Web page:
In May 1896 nineteen-year-old Lizzie Boot was brutaly murdered by Billy Pugh in the barn at Lindway Farm, Lindway Lane – close to Brackenfield, Wessington and Crich. The impact on the community was significant. The drama was very fully reported in all the local and national newspapers. It was even reported in the international press.
I became fascinated with this tragedy during research into my family history. When I discovered that the murderer, victim and most of the witnesses were all related to me I just had to find out all I could. The Victorian newspapers pulled no punches in their reportage. The court documents and judges notations on the proceedings during the murder trial made for a most interesting day in the National Archives.
His time before the execution was extensively reported because the prison governor did not want a "botched execution" as happened at a triple hanging carried out by the executioner, James Billington, at Newgate previously. Obviously I wanted to find out more what had happened.
Family conspiracy theories include the notion that he was not really guilty (even though all the evidence was very damning). An oddity is that his widowed mother had six children, the eldest was Billy, and before the murder she was quite impoverished. However, sometime afterwards she came into significant money and was able to buy property in Wessington and to later receive medical treatment at Harley Street.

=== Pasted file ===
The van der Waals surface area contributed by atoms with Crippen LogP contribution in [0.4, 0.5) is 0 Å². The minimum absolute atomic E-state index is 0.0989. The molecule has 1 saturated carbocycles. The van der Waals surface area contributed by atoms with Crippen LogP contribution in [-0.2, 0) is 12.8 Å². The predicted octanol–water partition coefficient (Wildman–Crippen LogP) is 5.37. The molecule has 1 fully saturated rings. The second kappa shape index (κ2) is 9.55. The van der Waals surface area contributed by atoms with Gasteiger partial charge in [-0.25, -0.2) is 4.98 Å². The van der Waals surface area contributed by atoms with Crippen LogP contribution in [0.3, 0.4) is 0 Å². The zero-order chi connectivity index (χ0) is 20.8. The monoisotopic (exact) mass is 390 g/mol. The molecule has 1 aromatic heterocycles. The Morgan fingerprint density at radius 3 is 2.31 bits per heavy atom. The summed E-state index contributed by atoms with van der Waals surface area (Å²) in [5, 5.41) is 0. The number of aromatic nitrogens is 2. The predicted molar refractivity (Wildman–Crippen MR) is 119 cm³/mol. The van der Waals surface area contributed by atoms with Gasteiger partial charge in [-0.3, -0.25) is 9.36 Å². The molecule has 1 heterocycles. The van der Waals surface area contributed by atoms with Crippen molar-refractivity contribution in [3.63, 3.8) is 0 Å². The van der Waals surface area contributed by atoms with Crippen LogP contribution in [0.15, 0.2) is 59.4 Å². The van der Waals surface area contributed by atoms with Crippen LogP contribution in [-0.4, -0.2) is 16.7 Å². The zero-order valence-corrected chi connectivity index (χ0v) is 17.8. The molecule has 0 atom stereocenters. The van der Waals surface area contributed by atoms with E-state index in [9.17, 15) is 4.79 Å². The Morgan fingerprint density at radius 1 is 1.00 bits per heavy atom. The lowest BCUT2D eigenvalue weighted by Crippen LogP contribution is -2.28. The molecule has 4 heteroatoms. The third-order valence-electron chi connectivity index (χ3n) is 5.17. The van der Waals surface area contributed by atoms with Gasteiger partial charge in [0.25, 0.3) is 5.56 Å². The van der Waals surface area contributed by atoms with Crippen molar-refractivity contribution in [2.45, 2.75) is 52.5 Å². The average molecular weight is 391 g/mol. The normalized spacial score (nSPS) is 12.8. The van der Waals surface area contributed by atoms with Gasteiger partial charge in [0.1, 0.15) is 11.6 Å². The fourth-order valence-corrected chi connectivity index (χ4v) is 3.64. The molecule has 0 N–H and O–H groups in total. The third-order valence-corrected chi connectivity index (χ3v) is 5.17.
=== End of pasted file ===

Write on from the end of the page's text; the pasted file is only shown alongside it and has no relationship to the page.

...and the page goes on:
What was fortunate is that at the time of reporting newspapers had started employing illustrators so images are available for some of the key players.
The article below is a brief digest of the Brackenfield Barn Murder of 1896
Click to down the pdf of the BRACKENFIELD BARN MURDER (file size 5.9MB)